The Best Last Place Part 2 of 2

By Lynda Millner   |   March 8, 2022
Pearl Chase and her father

George Washington Smith was the architect of the Santa Barbara chapel along with Lutah Maria Riggs. It was one of his few public buildings along with the Lobero, the Little Town Club, and the News-Press building (Daily News) because he usually built homes or businesses. The concrete chapel dome is Tunisian and wasn’t painted or tiled until a friend of Smith’s, Henry Eichheim, had it tiled and dedicated to his wife. Both George Washington Smith and his wife are buried at the altar and just underneath them is Lutah. They treated her like a daughter.

Actor Ronald Colman’s curtained last stage

There was a huge controversy over the contemporary murals that Alfredo Ramos Martinez painted inside the chapel. He was the most influential of Mexican artists and was friends of Picasso, Monet, and Manet when he was in France for 14 years. He was a renowned teacher of art. Henry Eichheim and Mary Greenough (Smith’s wife) had seen Martinez’s work and commissioned him to do the murals in the Chapel. A number of people hated the murals, including some board members, but many others loved them. 

The murals tell a story. From the domed chancel the face of Christ looks down between upraised hands. His face is knotted in suffering and knowledge. In the four sconces below him, angels hover, blond, lithe, serene. But across from the face of Christ, seen only from the inside of the chancel, are the penitents grieving his death. As one leaves though, directly above the exit, Martinez placed the risen Christ. Within the architecture of the chapel Martinez reenacted the allegory of Christ from crucifixion to resurrection. Many think these murals are one of “the noblest and most impressive creations of its kind in or out of this country.” The murals took the artist more than a year to complete. His wife and daughter came with him daily while he worked. He was very devout and would sometimes pray for an hour before beginning that day’s work. These murals are unique in the whole world – luckily the critics lost out – and the work is still there. The chapel is usually open to the public. See what you think.

Another headline I liked in David Petry’s book was “American Troops Attack the Cemetery!” In March of 1942 the United States Army invaded the Santa Barbara Cemetery. They knocked the gate down and all the heavy equipment was headed up the hill. Imagine the cemetery manager’s shock when he saw the gates had been cut and were thrown wide open. A military encampment of tents was being erected and the soldiers were building campfires on the southwestern end of the bluffs.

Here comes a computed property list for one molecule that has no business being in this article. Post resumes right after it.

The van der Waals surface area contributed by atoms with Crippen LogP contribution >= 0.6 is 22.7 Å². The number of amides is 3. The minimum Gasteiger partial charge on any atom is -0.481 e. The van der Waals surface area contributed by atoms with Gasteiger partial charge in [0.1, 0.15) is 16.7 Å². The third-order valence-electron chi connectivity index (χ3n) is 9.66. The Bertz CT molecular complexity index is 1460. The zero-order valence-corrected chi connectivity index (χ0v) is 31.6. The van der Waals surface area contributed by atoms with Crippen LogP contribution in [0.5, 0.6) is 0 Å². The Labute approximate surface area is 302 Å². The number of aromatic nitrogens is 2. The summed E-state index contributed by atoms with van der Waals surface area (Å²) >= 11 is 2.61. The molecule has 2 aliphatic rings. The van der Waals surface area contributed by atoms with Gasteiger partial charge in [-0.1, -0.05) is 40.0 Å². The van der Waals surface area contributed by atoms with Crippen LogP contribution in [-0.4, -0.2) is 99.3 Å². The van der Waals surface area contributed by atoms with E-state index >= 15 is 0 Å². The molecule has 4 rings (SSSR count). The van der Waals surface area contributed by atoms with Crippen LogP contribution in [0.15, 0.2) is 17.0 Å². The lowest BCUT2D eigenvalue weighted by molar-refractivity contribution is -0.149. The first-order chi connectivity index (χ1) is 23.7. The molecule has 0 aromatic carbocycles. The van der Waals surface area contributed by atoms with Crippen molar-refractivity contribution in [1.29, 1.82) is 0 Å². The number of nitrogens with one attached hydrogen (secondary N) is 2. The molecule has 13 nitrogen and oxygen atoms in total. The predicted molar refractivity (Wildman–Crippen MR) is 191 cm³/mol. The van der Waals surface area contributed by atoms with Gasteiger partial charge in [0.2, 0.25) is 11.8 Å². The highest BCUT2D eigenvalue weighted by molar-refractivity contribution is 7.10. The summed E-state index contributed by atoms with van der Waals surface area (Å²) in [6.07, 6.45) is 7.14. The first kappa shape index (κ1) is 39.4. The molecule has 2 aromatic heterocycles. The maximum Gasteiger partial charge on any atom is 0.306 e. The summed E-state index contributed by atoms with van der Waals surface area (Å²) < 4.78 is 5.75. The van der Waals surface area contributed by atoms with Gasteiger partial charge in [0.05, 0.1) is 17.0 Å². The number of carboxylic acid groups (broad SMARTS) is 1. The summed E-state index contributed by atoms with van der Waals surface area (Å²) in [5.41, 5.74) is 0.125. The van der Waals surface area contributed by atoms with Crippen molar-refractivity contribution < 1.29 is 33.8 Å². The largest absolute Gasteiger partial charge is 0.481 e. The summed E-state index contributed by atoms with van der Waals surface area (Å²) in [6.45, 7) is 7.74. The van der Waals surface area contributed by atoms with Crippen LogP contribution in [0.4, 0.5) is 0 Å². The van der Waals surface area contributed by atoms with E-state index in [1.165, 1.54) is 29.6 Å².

The longtime cemetery manager Randy Thwing

The manager went to the commanding officer, second Lieutenant Perren, and asked, “Who gave you permission to come in here and set up camp? This is a private corporation.” The Lieutenant replied as though in a movie, “Don’t you know there’s a war on?” Manager Bryant responded, “Well yes, but I didn’t know we were the enemy.” The officer didn’t laugh but the soldiers did. Bryant took his case to a captain stationed nearby. He agreed it was not proper and went to the camp giving a dressing down to the officer in charge, but nothing was done. The camp remained for the next two years with 150 to 200 men stationed in the cemetery. Bryant installed a gate for them along the eastern perimeter to keep vehicles off the cemetery roads. The cemetery got stuck paying for the expenses.

Celebrities have flocked here for many years. These are just a few names of famous folk buried in the Santa Barbara Cemetery: Shah of Iran’s sister Princess Shams Pahlavi; Pierpont Morgan Hamilton; Sambo’s Sam Battistone; Frederick Peabody, who built Peabody stadium; landscaper Ralph Kinton Stevens, who owned Lotusland, and his son Ralph Tallent Stevens; Fess Parker, who has a small coonskin cap engraved on his stone; W. W. Hollister; Isaac Sparks, who died in 1867 and had the first tombstone in the new cemetery; William Becker, who founded Motel 6; Dwight Murphy, who saved the palomino horse; actor Ronald Colman, who owned the San Ysidro Ranch; James Osborne Craig, who was the architect of El Paseo; Pearl Chase and her father and brother, who developed Hope Ranch; Herb Peterson, who invented the Egg McMuffin and has the golden arches engraved on his stone; Thomas More Storke, who owned the local newspaper; John Peck Stearns, who built the wharf; Dr. Samuel Bevier Brinkerhoff; Dr. Sansum, who was first in the United States to develop insulin for diabetes; and the list goes on.

Through the years, there have been several cemetery managers plus the always-present board, but many kudos go to the current one who has held the job for over 30 years, Randy Thwing. Besides business as usual, he brought the cemetery into the digital age – a huge task. We are way ahead of larger facilities and Randy also keeps focused on the eroding bluffs, water issues, and the myriad details of running a cemetery. Some have thought of this cemetery as “a place of rest so attractive that people will want to come here to die.” There’s a wonderful ceremony on all military holidays complete with a choir, color guard, speeches, and a thrilling flyover.

This cemetery is truly the “Best Last Place.”  


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